The Scots Magazine, Volume 38 (Google eBook)

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Sands, Brymer, Murray and Cochran, 1776 - English literature
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Page 471 - We have it in our power to begin the world over again. A situation, similar to the present, hath not happened since the days of Noah until now. The birth-day of a new world is at hand...
Page 355 - The blood of the slain, the weeping voice of nature cries, "'tis time to part. Even the distance at which the Almighty hath placed England and America, is a strong and natural proof, that the authority of the one over the other, was never the design of heaven.
Page 353 - Tis not the concern of a day, a year, or an age; posterity are virtually involved in the contest, and will be more or less affected, even to the end of time, by the proceedings now. Now is the seed time of continental union, faith and honor.
Page 355 - ... otherwise we use them meanly and pitifully. In order to discover the line of our duty rightly, we should take our children in our hand, and fix our station a few years...
Page 522 - When a man's ways please the Lord, he maketh even his enemies to be at peace with him.
Page 350 - We are deeply affected," said its inhabitants, "with the sense of our public calamities ; but the miseries that are now rapidly hastening on our brethren in the capital of the Province greatly excite our commiseration.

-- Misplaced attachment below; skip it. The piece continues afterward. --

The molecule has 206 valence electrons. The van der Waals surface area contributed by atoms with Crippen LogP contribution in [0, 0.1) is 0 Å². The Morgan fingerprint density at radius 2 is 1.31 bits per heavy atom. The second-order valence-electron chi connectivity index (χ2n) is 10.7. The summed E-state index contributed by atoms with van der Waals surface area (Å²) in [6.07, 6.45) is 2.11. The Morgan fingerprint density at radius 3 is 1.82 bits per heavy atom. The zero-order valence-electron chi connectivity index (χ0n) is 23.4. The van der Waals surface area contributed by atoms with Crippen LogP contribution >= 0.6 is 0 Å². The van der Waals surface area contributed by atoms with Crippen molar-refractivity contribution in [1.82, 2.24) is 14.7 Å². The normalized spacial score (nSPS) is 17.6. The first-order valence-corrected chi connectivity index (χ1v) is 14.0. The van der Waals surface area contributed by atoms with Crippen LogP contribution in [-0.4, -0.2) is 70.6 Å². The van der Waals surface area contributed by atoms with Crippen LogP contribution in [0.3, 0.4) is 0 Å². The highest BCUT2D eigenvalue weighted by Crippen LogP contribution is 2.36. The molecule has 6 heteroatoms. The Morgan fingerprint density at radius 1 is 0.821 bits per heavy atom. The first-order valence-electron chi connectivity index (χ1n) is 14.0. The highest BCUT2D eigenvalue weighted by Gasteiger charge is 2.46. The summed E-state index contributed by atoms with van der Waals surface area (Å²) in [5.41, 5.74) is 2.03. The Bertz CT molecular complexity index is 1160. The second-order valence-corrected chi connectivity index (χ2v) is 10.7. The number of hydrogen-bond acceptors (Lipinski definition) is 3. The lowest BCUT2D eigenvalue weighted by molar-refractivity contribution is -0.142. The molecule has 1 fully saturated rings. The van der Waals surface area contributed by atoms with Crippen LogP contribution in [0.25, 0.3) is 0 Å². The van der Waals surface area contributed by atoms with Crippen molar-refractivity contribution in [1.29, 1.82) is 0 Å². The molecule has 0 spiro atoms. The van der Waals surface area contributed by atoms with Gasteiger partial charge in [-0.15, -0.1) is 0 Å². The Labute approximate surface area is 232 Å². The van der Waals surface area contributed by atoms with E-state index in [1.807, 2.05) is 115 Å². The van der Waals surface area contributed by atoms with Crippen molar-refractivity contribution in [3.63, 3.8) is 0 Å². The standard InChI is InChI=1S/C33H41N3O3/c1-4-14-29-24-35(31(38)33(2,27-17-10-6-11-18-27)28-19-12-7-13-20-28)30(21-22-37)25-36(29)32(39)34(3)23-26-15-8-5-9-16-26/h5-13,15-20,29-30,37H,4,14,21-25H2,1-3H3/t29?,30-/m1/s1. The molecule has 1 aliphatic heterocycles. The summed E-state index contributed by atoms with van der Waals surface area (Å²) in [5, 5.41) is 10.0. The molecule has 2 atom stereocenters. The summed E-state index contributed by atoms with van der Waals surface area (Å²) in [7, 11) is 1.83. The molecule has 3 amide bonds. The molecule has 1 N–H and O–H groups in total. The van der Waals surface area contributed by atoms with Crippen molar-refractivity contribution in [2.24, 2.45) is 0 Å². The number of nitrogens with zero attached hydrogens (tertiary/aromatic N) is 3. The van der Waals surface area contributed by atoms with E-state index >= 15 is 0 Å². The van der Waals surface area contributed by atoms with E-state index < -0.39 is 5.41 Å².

Page 292 - England than in some other countries, but the will of the king is as much the law of the land in Britain as in France, with this difference, that instead of proceeding directly from his mouth, it is handed to the people under the formidable shape of an act of parliament.
Page 359 - Yet that we may not appear to be defective even in earthly honors, let a day be solemnly set apart for proclaiming the charter ; let it be brought forth placed on the divine law, the word of God ; let a crown be placed thereon, by which the world may know, that so far as we approve of monarchy, that in America the law is king.
Page 369 - Britain; and it is necessary that the exercise of every kind of authority under the said crown should be totally suppressed; and all the powers of government exerted under the authority of the people of the colonies...
Page 369 - WHEREAS, his Britannic majesty, in conjunction with the lords and commons of Great Britain, has, by a late act of parliament, excluded the inhabitants of these united colonies from the protection of his crown. AND WHEREAS, no answer whatever to the humble petitions of the colonies for redress of grievances and reconciliation with Great Britain, has been, or is likely to be given, but the whole force of that kingdom, aided by foreign mercenaries, is...

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